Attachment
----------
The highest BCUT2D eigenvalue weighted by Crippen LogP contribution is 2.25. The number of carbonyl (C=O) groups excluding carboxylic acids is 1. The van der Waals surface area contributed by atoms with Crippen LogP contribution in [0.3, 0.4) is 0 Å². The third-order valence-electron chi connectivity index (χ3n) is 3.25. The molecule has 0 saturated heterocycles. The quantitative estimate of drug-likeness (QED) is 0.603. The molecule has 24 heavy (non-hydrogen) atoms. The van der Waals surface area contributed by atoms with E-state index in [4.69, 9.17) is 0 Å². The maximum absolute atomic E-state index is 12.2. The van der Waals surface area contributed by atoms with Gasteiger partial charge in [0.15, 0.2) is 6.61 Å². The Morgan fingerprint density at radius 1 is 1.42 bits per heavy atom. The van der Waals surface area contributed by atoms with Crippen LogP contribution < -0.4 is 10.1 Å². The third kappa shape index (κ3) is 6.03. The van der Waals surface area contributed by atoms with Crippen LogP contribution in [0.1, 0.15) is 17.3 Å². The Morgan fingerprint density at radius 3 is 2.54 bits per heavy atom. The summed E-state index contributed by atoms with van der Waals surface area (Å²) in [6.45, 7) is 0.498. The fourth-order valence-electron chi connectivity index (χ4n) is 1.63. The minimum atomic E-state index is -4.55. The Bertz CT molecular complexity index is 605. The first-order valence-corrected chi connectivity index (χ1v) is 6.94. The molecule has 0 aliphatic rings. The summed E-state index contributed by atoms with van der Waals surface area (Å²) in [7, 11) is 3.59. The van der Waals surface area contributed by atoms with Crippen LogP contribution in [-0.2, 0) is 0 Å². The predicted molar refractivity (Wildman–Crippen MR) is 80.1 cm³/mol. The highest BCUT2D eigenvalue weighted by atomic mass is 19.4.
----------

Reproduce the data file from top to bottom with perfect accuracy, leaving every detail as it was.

The highest BCUT2D eigenvalue weighted by Crippen LogP contribution is 2.25. The number of carbonyl (C=O) groups excluding carboxylic acids is 1. The van der Waals surface area contributed by atoms with Crippen LogP contribution in [0.3, 0.4) is 0 Å². The third-order valence-electron chi connectivity index (χ3n) is 3.25. The molecule has 0 saturated heterocycles. The quantitative estimate of drug-likeness (QED) is 0.603. The molecule has 24 heavy (non-hydrogen) atoms. The van der Waals surface area contributed by atoms with E-state index in [4.69, 9.17) is 0 Å². The maximum absolute atomic E-state index is 12.2. The van der Waals surface area contributed by atoms with Gasteiger partial charge in [0.15, 0.2) is 6.61 Å². The Morgan fingerprint density at radius 1 is 1.42 bits per heavy atom. The van der Waals surface area contributed by atoms with Crippen LogP contribution < -0.4 is 10.1 Å². The third kappa shape index (κ3) is 6.03. The van der Waals surface area contributed by atoms with Crippen LogP contribution in [0.1, 0.15) is 17.3 Å². The Morgan fingerprint density at radius 3 is 2.54 bits per heavy atom. The summed E-state index contributed by atoms with van der Waals surface area (Å²) in [6.45, 7) is 0.498. The fourth-order valence-electron chi connectivity index (χ4n) is 1.63. The minimum atomic E-state index is -4.55. The Bertz CT molecular complexity index is 605. The first-order valence-corrected chi connectivity index (χ1v) is 6.94. The molecule has 0 aliphatic rings. The summed E-state index contributed by atoms with van der Waals surface area (Å²) in [7, 11) is 3.59. The van der Waals surface area contributed by atoms with Crippen LogP contribution in [-0.2, 0) is 0 Å². The predicted molar refractivity (Wildman–Crippen MR) is 80.1 cm³/mol. The highest BCUT2D eigenvalue weighted by atomic mass is 19.4.